Tuesday, June 17, 2014
No Longer Alone- What Schools Can do to Better Support Students who Suffer from Mental Illness
As a teacher, I frequently heard students say that their grade was one big family where everybody was included. I think the boys and girls who said that, really meant it. Still, in almost all cases, they were mistaken. On the side, at best ignored, were some kids who just weren't cool enough to be part of the group. It was those who worried me the most. Of course, there were others about whom I was concerned, students who, despite their many wonderful traits and talents, never seemed to truly fit in.
Last week I heard of another suicide of a young adult. I didn't know him, but the news hit me hard. It awakened old wounds, as I thought of two former students, whose lives ended too soon, at their own hands. While it is impossible to reach every student who feels alone, thinks of himself as a malcontent, and/or has mental health issues, it seems to me that more can be done by schools to address this issue.
One thing that must be done is mental-health awareness. As in general society, mental illness is still very much stigmatized for teens, particularly for boys. Whether it's calling other kids “retards” or simply making fun of any perceived difference, there is an atmosphere that makes it very uncomfortable to acknowledge mental illness, or even ask for help. This stigma also causes families to not ask for help, help which would be forthcoming, if there was a child with any other illness.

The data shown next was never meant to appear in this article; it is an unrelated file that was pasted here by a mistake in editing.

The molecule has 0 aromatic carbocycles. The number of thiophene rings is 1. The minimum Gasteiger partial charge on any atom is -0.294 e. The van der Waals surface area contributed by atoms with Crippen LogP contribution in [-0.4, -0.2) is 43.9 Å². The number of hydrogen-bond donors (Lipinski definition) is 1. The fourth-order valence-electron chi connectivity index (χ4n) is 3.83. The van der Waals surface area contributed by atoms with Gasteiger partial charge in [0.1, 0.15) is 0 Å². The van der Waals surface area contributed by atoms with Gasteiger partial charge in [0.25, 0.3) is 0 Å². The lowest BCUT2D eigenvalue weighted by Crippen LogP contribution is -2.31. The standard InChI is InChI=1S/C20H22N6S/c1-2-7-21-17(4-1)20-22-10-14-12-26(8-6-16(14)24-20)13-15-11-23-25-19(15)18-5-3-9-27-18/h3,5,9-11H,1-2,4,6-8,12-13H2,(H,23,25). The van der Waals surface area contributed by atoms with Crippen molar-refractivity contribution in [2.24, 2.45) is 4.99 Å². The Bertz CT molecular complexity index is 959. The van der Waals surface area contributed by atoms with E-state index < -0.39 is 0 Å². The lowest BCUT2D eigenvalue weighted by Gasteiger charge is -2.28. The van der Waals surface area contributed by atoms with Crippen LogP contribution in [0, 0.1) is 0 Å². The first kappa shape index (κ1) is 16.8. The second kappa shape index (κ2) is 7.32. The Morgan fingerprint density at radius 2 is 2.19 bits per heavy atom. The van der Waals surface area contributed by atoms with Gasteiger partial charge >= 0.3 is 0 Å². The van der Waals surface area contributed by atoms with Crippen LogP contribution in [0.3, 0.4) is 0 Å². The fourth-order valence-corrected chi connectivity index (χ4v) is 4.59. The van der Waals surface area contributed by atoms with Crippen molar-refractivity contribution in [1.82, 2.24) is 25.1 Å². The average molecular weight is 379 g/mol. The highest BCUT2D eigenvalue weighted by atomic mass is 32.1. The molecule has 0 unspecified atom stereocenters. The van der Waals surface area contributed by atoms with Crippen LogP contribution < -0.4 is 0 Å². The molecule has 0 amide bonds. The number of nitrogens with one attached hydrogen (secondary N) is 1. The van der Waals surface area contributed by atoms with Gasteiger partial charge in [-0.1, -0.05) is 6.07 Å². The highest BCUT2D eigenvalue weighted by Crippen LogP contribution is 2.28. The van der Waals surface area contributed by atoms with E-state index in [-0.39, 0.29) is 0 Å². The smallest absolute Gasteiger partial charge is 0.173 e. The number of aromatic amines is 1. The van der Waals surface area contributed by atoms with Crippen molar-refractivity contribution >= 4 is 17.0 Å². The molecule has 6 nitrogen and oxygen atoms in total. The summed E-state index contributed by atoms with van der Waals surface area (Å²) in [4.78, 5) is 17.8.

Nearly 13 years ago, Rabbi Nati Helfgot wrote a very powerful article about dealing with severe depression. He shared his personal experience and how he was treated in a way that helped him get through it. Schools need to figure out how they can assist, or at least support, a student who is dealing with mental illness. Just as a girl who would have a disease like cancer would be supported by both the school and her classmates, the same should be done if she misses school for a reason connected to mental illness, assuming of course that the girl is interested. I have seen some schools that do this well, but it needs to become the norm.
While it would not be possible or advisable to ask for adults within the school community to discuss challenges they themselves have gone through in dealing with this, an alternative would be to show that great leaders both Jewish (Rambam and the Kotzker rebbe come readily to mind) and non-Jewish (Lincoln and Churchill) have dealt with mental illness without it destroying their lives.
Of course, I know nothing about why this young man killed himself last week, but it would be positive if his suicide could serve as a wake-up call to Jewish institutions such as schools and camps. We owe it to our youth to try harder and better.